During World War II, development was largely halted and many of the park's facilities fell into disrepair. After the war, the cabins were renovated, the lake was drained and restocked with fish, and a major leak in the dam was repaired. The United States Department of Agriculture officially deeded the land to the State of Tennessee in 1955.[11]

Park facilities and events[edit]

Overton Lodge

Recreational facilities at Standing Stone State Park include a 36-site campground, 21 cabins ranging from rustic to modern, four group lodges, an Olympic-size pool, multiple picnic areas, and an amphiteatre. Most of these facilities (along with the visitor center) are located atop the steep ridge on the north shore of the lake. The lone exception is Overton Lodge, one of the four group lodges, which is located along the lake's east shore.

Over 8 miles (13 km) of hiking trails are maintained in the park and forest. The most popular trail is the Lake Trail, which descends from the visitor center to Standing Stone Dam and parallels most of the north shore of the lake before reascending to the cabin area. The most substantial trail is the 8-mile (13 km) Cooper Mountain Loop Trail, which circles through several miles of the state forest on the slopes of Cooper Mountain before reentering the state park near Overton Lodge.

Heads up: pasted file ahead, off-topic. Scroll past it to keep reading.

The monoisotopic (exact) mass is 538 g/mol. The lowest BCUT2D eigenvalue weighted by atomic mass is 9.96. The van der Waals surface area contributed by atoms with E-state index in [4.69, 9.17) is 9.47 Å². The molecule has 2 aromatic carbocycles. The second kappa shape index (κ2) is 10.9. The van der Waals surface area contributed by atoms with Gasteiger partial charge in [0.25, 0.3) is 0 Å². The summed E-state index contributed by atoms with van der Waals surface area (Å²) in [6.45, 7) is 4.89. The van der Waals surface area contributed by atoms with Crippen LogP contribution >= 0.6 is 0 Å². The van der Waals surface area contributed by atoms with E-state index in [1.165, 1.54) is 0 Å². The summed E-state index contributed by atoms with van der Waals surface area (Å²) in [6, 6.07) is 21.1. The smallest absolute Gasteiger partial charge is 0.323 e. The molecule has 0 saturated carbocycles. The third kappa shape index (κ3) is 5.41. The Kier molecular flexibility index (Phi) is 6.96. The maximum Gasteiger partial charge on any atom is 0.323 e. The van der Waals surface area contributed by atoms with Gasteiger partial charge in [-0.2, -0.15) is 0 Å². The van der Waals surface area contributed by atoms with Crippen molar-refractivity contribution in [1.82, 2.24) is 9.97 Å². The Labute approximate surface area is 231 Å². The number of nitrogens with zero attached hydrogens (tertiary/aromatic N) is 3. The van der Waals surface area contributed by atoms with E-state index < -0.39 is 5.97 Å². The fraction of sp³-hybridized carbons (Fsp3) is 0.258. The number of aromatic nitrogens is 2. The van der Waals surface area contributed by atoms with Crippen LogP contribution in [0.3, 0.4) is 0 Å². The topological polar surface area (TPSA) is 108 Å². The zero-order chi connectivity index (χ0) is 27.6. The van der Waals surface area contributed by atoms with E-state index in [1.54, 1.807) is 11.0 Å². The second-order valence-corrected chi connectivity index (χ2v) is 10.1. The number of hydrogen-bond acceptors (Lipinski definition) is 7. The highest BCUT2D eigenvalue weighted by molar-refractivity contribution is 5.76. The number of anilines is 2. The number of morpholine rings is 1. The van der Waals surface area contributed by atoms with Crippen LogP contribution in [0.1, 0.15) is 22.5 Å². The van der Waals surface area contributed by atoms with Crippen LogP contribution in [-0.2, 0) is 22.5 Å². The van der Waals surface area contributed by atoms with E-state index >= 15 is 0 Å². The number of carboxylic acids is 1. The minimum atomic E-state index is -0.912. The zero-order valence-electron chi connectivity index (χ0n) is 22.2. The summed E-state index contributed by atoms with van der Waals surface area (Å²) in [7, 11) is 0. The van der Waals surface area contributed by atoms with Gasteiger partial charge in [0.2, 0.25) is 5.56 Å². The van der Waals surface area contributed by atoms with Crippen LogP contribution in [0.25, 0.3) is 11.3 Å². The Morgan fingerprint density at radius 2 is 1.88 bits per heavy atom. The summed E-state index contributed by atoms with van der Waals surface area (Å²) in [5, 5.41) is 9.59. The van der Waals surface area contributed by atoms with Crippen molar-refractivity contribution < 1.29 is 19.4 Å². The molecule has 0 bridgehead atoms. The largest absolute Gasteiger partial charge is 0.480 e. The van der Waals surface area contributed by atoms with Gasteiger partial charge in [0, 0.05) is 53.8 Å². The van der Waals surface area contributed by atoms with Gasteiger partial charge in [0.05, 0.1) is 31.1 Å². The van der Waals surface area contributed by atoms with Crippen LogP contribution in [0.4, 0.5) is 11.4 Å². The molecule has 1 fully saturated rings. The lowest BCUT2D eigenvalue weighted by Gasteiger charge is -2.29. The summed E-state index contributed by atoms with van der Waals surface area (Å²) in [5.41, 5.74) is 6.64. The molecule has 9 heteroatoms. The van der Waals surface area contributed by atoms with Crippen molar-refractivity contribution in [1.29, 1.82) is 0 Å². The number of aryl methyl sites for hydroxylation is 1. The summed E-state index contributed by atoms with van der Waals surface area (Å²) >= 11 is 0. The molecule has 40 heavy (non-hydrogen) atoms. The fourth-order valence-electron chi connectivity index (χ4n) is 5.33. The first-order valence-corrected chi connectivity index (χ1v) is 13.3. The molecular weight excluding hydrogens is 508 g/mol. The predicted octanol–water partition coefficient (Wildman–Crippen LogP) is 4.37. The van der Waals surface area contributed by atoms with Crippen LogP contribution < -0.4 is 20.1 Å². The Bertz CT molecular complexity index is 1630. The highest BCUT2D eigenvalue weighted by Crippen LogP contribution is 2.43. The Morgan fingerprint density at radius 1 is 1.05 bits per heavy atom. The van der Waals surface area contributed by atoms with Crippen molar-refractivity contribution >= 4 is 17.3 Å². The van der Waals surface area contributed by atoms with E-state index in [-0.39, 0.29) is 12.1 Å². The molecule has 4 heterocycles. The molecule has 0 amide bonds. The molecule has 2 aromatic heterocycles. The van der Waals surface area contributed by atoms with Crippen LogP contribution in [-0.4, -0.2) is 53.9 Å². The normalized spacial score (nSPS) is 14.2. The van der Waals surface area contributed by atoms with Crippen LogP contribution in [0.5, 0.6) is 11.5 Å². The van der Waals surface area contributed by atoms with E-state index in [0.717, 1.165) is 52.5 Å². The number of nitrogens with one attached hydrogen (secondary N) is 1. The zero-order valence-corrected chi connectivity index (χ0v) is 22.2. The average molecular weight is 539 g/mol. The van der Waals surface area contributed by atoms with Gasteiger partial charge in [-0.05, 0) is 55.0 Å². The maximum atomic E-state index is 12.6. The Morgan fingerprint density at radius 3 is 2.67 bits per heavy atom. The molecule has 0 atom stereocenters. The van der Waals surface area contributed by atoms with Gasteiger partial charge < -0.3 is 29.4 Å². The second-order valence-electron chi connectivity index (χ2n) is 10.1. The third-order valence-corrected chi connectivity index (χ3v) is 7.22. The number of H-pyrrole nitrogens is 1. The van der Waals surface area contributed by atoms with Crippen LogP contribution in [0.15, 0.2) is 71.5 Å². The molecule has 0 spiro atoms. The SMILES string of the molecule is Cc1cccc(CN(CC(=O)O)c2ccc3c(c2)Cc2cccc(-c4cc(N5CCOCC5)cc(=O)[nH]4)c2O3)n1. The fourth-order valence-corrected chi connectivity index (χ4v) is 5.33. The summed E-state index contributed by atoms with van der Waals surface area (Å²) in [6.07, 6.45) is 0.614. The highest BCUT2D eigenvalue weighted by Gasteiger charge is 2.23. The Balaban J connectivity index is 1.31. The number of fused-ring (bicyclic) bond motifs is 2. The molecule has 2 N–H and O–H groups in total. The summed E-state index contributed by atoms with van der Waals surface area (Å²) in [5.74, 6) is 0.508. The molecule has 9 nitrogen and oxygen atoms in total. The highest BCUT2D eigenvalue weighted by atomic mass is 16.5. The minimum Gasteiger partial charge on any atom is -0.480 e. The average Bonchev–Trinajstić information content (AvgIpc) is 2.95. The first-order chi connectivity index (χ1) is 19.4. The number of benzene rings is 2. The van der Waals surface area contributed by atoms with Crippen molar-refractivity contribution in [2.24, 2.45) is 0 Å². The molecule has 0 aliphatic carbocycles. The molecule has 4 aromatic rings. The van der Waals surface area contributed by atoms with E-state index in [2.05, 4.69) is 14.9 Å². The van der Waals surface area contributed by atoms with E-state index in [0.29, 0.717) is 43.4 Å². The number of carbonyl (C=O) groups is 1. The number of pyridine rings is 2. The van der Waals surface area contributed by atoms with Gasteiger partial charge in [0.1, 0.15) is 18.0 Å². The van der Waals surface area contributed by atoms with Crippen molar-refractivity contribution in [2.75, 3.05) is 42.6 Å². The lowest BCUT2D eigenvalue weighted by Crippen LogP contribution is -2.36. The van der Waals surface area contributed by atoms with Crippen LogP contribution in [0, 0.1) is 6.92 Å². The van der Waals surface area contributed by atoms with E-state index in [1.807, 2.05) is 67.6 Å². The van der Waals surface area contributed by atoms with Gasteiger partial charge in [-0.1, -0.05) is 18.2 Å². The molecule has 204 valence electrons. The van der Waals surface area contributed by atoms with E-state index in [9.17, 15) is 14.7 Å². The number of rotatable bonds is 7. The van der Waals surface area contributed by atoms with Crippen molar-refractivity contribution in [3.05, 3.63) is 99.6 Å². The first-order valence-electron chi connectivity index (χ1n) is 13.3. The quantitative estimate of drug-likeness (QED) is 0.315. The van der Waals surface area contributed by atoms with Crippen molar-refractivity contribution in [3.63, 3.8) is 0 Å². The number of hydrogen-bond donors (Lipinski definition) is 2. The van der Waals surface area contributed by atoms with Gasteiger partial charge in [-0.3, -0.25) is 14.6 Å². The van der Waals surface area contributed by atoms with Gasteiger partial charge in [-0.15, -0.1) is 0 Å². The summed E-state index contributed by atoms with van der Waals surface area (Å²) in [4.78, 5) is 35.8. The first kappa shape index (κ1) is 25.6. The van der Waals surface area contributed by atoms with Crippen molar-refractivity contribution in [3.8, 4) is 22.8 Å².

The National Rolley Hole Marbles Championship is held every September at Standing Stone State Park. Rolley hole is a type of marbles game popular with marble enthusiasts in the Tennessee-Kentucky region.[12] Other annual events include the Spring Naturalist Rally in April and the Standing Stone Car Show in October.

Photo gallery[edit]


  1. ^ The Smartwood Program, "Forest Management Public Summary for Tennessee Department of Agriculture — Forestry Division." 2002-2005, p. 10. Retrieved: 19 July 2008.
  2. ^ The Smartwood Program, "Forest Management Public Summary for Tennessee Department of Agriculture — Forestry Division." 2002-2005, p. 5. Retrieved: 19 July 2008.
  3. ^ Tennessee Archaeology Net, "Current Research in Tennessee Archaeology — Annual Meeting Abstracts, 1994-2007." Retrieved: 18 July 2008.
  4. ^ John Roy Dillard, Monterey, Early History (Nashville, Tenn.: Harris Press, 1989), 107-108.
  5. ^ Albert Goodpasture, Overton County (Nashville, Tenn.: B.C. Goodpasture, 1954), 6. Printed version of an address delivered by Albert Goodpasture in Livingston, Tennessee, July 4, 1876.
  6. ^ Michael Birdwell, "Overton County." The Tennessee Encyclopedia of History and Culture, 2002. Retrieved: 19 July 2008.
  7. ^ Robert Eldridge and Mary Eldridge, Bicentennial Echoes of the History of Overton County, Tennessee, 1776-1976 (Livingston, Tenn.: Enterprise Printing Co., 1976), 5.
  8. ^ Goodpasture, 5.
  9. ^ Dillard, 107-114.
  10. ^ Overton County History Book Committee (ed.), History of Overton County, Tennessee (Dallas, Tex.: Curtis Media Corp., 1992), 59.
  11. ^ Ibid., 60.
  12. ^ Bob Fulcher, "Rolley Hole Marbles." The Tennessee Encyclopedia of History and Culture], 2002. Retrieved: 19 July 2008.

External links[edit]